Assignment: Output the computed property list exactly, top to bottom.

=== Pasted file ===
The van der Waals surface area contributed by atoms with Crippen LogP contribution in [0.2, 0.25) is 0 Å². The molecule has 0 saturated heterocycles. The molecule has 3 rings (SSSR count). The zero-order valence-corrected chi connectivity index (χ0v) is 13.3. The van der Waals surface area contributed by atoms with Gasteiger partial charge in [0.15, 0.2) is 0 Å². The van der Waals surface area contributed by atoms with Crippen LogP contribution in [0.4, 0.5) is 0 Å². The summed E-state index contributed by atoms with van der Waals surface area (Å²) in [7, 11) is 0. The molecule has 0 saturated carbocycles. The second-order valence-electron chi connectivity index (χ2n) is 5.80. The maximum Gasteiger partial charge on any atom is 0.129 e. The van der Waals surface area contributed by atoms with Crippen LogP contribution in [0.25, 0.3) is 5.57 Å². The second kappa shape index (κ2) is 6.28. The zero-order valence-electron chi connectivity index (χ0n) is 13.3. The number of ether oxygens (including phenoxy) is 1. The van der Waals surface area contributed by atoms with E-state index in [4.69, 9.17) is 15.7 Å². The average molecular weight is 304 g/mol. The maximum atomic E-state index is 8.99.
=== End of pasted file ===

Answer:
The van der Waals surface area contributed by atoms with Crippen LogP contribution in [0.2, 0.25) is 0 Å². The molecule has 0 saturated heterocycles. The molecule has 3 rings (SSSR count). The zero-order valence-corrected chi connectivity index (χ0v) is 13.3. The van der Waals surface area contributed by atoms with Gasteiger partial charge in [0.15, 0.2) is 0 Å². The van der Waals surface area contributed by atoms with Crippen LogP contribution in [0.4, 0.5) is 0 Å². The summed E-state index contributed by atoms with van der Waals surface area (Å²) in [7, 11) is 0. The molecule has 0 saturated carbocycles. The second-order valence-electron chi connectivity index (χ2n) is 5.80. The maximum Gasteiger partial charge on any atom is 0.129 e. The van der Waals surface area contributed by atoms with Crippen LogP contribution in [0.25, 0.3) is 5.57 Å². The second kappa shape index (κ2) is 6.28. The zero-order valence-electron chi connectivity index (χ0n) is 13.3. The number of ether oxygens (including phenoxy) is 1. The van der Waals surface area contributed by atoms with E-state index in [4.69, 9.17) is 15.7 Å². The average molecular weight is 304 g/mol. The maximum atomic E-state index is 8.99.